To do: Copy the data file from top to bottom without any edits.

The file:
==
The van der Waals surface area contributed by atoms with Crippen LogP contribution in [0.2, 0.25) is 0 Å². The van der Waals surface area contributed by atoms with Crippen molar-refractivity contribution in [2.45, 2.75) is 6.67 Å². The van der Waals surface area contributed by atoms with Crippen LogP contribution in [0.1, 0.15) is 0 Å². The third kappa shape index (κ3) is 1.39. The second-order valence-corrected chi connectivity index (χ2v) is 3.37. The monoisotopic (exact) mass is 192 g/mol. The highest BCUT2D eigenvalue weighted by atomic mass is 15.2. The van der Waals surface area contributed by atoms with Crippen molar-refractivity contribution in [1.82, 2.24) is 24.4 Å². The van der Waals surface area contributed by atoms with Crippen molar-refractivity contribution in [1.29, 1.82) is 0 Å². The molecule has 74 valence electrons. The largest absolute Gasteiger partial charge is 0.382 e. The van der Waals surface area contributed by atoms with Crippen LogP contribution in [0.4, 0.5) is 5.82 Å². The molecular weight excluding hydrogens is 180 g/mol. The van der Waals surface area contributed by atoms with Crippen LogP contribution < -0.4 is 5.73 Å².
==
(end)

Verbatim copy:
The van der Waals surface area contributed by atoms with Crippen LogP contribution in [0.2, 0.25) is 0 Å². The van der Waals surface area contributed by atoms with Crippen molar-refractivity contribution in [2.45, 2.75) is 6.67 Å². The van der Waals surface area contributed by atoms with Crippen LogP contribution in [0.1, 0.15) is 0 Å². The third kappa shape index (κ3) is 1.39. The second-order valence-corrected chi connectivity index (χ2v) is 3.37. The monoisotopic (exact) mass is 192 g/mol. The highest BCUT2D eigenvalue weighted by atomic mass is 15.2. The van der Waals surface area contributed by atoms with Crippen molar-refractivity contribution in [1.82, 2.24) is 24.4 Å². The van der Waals surface area contributed by atoms with Crippen molar-refractivity contribution in [1.29, 1.82) is 0 Å². The molecule has 74 valence electrons. The largest absolute Gasteiger partial charge is 0.382 e. The van der Waals surface area contributed by atoms with Crippen LogP contribution in [0.4, 0.5) is 5.82 Å². The molecular weight excluding hydrogens is 180 g/mol. The van der Waals surface area contributed by atoms with Crippen LogP contribution < -0.4 is 5.73 Å².